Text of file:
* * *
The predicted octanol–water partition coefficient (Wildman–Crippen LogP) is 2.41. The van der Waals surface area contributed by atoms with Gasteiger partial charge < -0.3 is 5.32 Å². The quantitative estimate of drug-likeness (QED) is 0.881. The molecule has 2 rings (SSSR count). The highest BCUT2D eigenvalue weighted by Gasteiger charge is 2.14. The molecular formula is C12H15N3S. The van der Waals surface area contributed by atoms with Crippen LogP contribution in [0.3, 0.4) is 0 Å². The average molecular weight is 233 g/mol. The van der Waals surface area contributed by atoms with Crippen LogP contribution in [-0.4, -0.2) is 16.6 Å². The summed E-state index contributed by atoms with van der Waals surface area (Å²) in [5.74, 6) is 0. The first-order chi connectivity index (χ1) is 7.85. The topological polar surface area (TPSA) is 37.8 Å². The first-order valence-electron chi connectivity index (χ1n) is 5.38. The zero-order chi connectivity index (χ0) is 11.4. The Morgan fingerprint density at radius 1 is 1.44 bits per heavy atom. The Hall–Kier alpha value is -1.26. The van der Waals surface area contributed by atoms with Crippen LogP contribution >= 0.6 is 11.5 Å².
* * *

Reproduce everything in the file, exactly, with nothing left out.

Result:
The predicted octanol–water partition coefficient (Wildman–Crippen LogP) is 2.41. The van der Waals surface area contributed by atoms with Gasteiger partial charge < -0.3 is 5.32 Å². The quantitative estimate of drug-likeness (QED) is 0.881. The molecule has 2 rings (SSSR count). The highest BCUT2D eigenvalue weighted by Gasteiger charge is 2.14. The molecular formula is C12H15N3S. The van der Waals surface area contributed by atoms with Crippen LogP contribution in [0.3, 0.4) is 0 Å². The average molecular weight is 233 g/mol. The van der Waals surface area contributed by atoms with Crippen LogP contribution in [-0.4, -0.2) is 16.6 Å². The summed E-state index contributed by atoms with van der Waals surface area (Å²) in [5.74, 6) is 0. The first-order chi connectivity index (χ1) is 7.85. The topological polar surface area (TPSA) is 37.8 Å². The first-order valence-electron chi connectivity index (χ1n) is 5.38. The zero-order chi connectivity index (χ0) is 11.4. The Morgan fingerprint density at radius 1 is 1.44 bits per heavy atom. The Hall–Kier alpha value is -1.26. The van der Waals surface area contributed by atoms with Crippen LogP contribution >= 0.6 is 11.5 Å².